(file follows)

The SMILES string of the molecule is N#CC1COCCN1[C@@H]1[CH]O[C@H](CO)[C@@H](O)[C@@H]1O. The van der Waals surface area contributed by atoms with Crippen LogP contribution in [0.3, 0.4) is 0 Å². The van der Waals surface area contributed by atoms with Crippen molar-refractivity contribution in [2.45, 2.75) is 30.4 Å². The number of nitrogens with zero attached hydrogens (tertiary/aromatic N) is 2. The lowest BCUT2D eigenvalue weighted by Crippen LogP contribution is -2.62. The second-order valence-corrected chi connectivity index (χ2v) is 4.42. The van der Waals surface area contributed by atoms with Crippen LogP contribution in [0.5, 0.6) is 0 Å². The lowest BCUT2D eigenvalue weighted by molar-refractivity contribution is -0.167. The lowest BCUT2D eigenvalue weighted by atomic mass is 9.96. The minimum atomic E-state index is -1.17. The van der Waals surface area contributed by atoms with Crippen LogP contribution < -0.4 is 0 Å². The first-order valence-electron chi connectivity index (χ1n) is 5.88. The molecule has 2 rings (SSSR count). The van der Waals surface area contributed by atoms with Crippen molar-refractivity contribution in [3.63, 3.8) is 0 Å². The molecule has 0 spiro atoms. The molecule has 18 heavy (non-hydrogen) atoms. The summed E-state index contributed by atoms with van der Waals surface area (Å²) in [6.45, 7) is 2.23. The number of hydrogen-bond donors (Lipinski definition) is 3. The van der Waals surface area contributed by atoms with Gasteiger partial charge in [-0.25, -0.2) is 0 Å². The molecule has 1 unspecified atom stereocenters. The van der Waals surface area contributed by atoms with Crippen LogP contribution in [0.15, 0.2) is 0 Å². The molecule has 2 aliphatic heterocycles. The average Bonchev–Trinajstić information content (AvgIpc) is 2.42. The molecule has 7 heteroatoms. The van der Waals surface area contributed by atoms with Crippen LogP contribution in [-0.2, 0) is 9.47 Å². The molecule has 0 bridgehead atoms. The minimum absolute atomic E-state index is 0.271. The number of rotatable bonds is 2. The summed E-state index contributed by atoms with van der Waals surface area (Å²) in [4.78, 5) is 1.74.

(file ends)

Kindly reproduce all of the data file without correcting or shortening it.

The SMILES string of the molecule is N#CC1COCCN1[C@@H]1[CH]O[C@H](CO)[C@@H](O)[C@@H]1O. The van der Waals surface area contributed by atoms with Crippen LogP contribution in [0.3, 0.4) is 0 Å². The van der Waals surface area contributed by atoms with Crippen molar-refractivity contribution in [2.45, 2.75) is 30.4 Å². The number of nitrogens with zero attached hydrogens (tertiary/aromatic N) is 2. The lowest BCUT2D eigenvalue weighted by Crippen LogP contribution is -2.62. The second-order valence-corrected chi connectivity index (χ2v) is 4.42. The van der Waals surface area contributed by atoms with Crippen LogP contribution in [0.5, 0.6) is 0 Å². The lowest BCUT2D eigenvalue weighted by molar-refractivity contribution is -0.167. The lowest BCUT2D eigenvalue weighted by atomic mass is 9.96. The minimum atomic E-state index is -1.17. The van der Waals surface area contributed by atoms with Crippen LogP contribution < -0.4 is 0 Å². The first-order valence-electron chi connectivity index (χ1n) is 5.88. The molecule has 2 rings (SSSR count). The van der Waals surface area contributed by atoms with Crippen molar-refractivity contribution in [3.63, 3.8) is 0 Å². The molecule has 0 spiro atoms. The molecule has 18 heavy (non-hydrogen) atoms. The summed E-state index contributed by atoms with van der Waals surface area (Å²) in [6.45, 7) is 2.23. The number of hydrogen-bond donors (Lipinski definition) is 3. The van der Waals surface area contributed by atoms with Gasteiger partial charge in [-0.25, -0.2) is 0 Å². The molecule has 1 unspecified atom stereocenters. The van der Waals surface area contributed by atoms with Crippen LogP contribution in [0.15, 0.2) is 0 Å². The molecule has 2 aliphatic heterocycles. The average Bonchev–Trinajstić information content (AvgIpc) is 2.42. The molecule has 7 heteroatoms. The van der Waals surface area contributed by atoms with Crippen LogP contribution in [-0.2, 0) is 9.47 Å². The molecule has 0 bridgehead atoms. The minimum absolute atomic E-state index is 0.271. The number of rotatable bonds is 2. The summed E-state index contributed by atoms with van der Waals surface area (Å²) in [4.78, 5) is 1.74.